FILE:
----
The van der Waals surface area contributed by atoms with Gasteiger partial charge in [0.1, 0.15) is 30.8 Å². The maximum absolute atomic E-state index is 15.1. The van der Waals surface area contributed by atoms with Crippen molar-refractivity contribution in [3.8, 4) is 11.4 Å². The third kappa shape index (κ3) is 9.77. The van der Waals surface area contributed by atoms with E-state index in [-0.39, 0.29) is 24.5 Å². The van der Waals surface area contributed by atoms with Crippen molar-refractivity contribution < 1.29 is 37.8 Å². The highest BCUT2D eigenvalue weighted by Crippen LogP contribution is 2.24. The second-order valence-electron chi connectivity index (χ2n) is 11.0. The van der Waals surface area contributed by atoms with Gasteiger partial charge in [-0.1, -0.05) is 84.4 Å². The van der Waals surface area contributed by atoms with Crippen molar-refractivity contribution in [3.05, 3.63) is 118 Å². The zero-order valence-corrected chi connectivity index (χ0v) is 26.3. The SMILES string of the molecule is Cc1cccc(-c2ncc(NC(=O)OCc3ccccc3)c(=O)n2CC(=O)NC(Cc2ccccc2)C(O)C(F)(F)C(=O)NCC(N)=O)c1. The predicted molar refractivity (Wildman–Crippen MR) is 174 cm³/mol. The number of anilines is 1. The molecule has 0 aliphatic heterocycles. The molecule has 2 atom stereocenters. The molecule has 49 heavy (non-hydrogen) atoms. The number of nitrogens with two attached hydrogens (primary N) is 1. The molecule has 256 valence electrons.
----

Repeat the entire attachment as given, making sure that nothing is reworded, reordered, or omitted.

The van der Waals surface area contributed by atoms with Gasteiger partial charge in [0.1, 0.15) is 30.8 Å². The maximum absolute atomic E-state index is 15.1. The van der Waals surface area contributed by atoms with Crippen molar-refractivity contribution in [3.8, 4) is 11.4 Å². The third kappa shape index (κ3) is 9.77. The van der Waals surface area contributed by atoms with E-state index in [-0.39, 0.29) is 24.5 Å². The van der Waals surface area contributed by atoms with Crippen molar-refractivity contribution < 1.29 is 37.8 Å². The highest BCUT2D eigenvalue weighted by Crippen LogP contribution is 2.24. The second-order valence-electron chi connectivity index (χ2n) is 11.0. The van der Waals surface area contributed by atoms with Gasteiger partial charge in [-0.1, -0.05) is 84.4 Å². The van der Waals surface area contributed by atoms with Crippen molar-refractivity contribution in [3.05, 3.63) is 118 Å². The zero-order valence-corrected chi connectivity index (χ0v) is 26.3. The SMILES string of the molecule is Cc1cccc(-c2ncc(NC(=O)OCc3ccccc3)c(=O)n2CC(=O)NC(Cc2ccccc2)C(O)C(F)(F)C(=O)NCC(N)=O)c1. The predicted molar refractivity (Wildman–Crippen MR) is 174 cm³/mol. The number of anilines is 1. The molecule has 0 aliphatic heterocycles. The molecule has 2 atom stereocenters. The molecule has 49 heavy (non-hydrogen) atoms. The number of nitrogens with two attached hydrogens (primary N) is 1. The molecule has 256 valence electrons.